German breeding company Solana presents new potato varieties

Breeding company Solana GmbH, headquartered in Hamburg, will present some new and already successful potato varieties at the Weuthen Potato Day on August 30th. “In order to breed new resistant and high-yielding potato varieties for different cultivation regions and climatic zones, forward-looking breeding goals and some heavy staying power are crucial, in addition to genetic know-how,” says managing partner Leo von Kameke, explaining the success of the Solana varieties. On the Potato Day, the new varieties Baby Lou and Pocahontas will be presented, in addition to a series of successful and market-proven Solana varieties. Baby Lou is a mid-early, hard-boiling, very high-setting (about 30-50 tubers/perennial), storable and tasty table potato. It is predestined for the 45 mm triplet packaging market. Pocahontas is a mid-early, storable, solid-boiling premium potato with very high market yields and an excellent taste. Read more

US scientists identified new mefenoxam resistant late blight strain

Image result for potato late blightAccording to Amanda J. Gevens, Associate Professor & Extension Vegetable Plant Pathologist at the Dept. of Plant Pathology, UW-Madison, a new late blight strain type, US-25 has recently been identified in New York State. According to Prof Gevens, this strain has, to this point, been found only on tomato. In a weekly newsletter, she says that Dr. Christine Smart, Professor at Cornell University, has been keeping extension and research pathologists informed of this new type, which is now known to be mefenoxam resistant and of the A2 mating type. Prof Smart reported that under lab conditions, US-25 will infect potato as well as tomato. Prof Gevens further says that “all samples tested from the Great Lakes region, USA region including WI, IL, and MI to date, have been US-23. The MN tomato late blight finding from several weeks back was not genotyped.” Continue reading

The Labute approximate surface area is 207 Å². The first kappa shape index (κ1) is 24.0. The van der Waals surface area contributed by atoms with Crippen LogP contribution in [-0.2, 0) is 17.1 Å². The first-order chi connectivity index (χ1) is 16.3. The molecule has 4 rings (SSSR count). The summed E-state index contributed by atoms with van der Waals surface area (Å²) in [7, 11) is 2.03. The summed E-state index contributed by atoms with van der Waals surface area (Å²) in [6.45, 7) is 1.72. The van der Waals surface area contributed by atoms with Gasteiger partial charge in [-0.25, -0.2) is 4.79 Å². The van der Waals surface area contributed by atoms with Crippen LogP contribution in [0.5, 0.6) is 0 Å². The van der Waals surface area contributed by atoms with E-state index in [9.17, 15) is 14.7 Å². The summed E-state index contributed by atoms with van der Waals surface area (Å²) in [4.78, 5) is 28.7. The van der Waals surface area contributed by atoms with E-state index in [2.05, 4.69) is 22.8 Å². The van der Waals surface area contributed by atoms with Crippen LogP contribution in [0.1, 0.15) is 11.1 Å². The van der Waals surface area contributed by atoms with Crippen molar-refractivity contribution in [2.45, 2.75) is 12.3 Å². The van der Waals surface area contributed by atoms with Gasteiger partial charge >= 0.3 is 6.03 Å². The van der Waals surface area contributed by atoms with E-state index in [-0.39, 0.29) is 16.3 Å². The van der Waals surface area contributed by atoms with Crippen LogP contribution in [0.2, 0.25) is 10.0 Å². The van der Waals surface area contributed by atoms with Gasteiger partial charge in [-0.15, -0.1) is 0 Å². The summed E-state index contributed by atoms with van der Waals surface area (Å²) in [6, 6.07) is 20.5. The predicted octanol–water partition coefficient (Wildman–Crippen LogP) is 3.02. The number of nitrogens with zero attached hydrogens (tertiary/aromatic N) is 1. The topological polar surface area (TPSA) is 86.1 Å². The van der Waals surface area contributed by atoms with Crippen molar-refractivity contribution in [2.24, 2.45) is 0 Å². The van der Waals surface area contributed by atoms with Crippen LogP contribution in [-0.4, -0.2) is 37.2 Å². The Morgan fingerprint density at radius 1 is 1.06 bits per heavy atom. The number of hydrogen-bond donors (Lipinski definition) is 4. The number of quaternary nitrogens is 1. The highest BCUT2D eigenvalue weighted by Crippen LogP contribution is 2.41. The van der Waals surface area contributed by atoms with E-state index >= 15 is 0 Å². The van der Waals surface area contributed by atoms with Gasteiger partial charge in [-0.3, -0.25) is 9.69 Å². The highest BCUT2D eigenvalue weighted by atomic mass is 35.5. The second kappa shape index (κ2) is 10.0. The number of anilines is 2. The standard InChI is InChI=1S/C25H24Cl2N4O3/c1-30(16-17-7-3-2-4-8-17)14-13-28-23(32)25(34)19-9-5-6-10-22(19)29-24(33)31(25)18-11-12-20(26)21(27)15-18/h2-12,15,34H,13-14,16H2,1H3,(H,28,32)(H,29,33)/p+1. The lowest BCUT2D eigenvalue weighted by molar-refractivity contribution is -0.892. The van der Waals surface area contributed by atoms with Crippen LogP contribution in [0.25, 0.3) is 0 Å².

Now facing 8,000 Roundup lawsuits, Bayer says it ‘will vigorously defend’ its herbicide

Image result for Bayer's Monsanto faces 8,000 lawsuits on glyphosateThe number of U.S. lawsuits brought against Bayer’s newly acquired Monsanto has jumped to about 8,000, as the German drugmaker braces for years of legal wrangling over alleged cancer risks of glyphosate-based weedkillers. Bayer had previously disclosed 5,200 such lawsuits against Monsanto, which it acquired in a $63 billion deal completed in June. “The number of plaintiffs in both state and federal litigation is approximately 8,000 as of end-July. These numbers may rise or fall over time but our view is that the number is not indicative of the merits of the plaintiffs’ cases,” Bayer Chief Executive Werner Baumann told analysts in a conference call on [August 23rd]. CEO Baumann reiterated Bayer’s view that the jury’s verdict on Aug. 10 was inconsistent with the science-based conclusions of regulators. When asked whether Bayer would consider settling cases out of court, he said: “We will vigorously defend this case and all upcoming cases.” Read Reuters report

Seed potato planting to be in the spotlight at PotatoEurope 2018 event in Germany

Related imageIn the run-up to PotatoEurope 2018, Dr. Rolf Peters from PotatoConsult UG in Germany describes the challenges and technology developments in planting seed potatoes. Demonstrations of planting technology will take place at the event, at Bockerode, near Hanover, on 12/13 September. According to Dr Peters, the planting of seed potatoes has developed into a highly complex step in crop cultivation. In addition to having to handle a comparatively large amount of seed – an average 2.5 tonnes/hectare, farmers have to manage seed bed preparation and fertilizer applications very precisely, and the process might also include treatment applications against seed- and soil-borne pests, as well as precise ridge formation.  Continue reading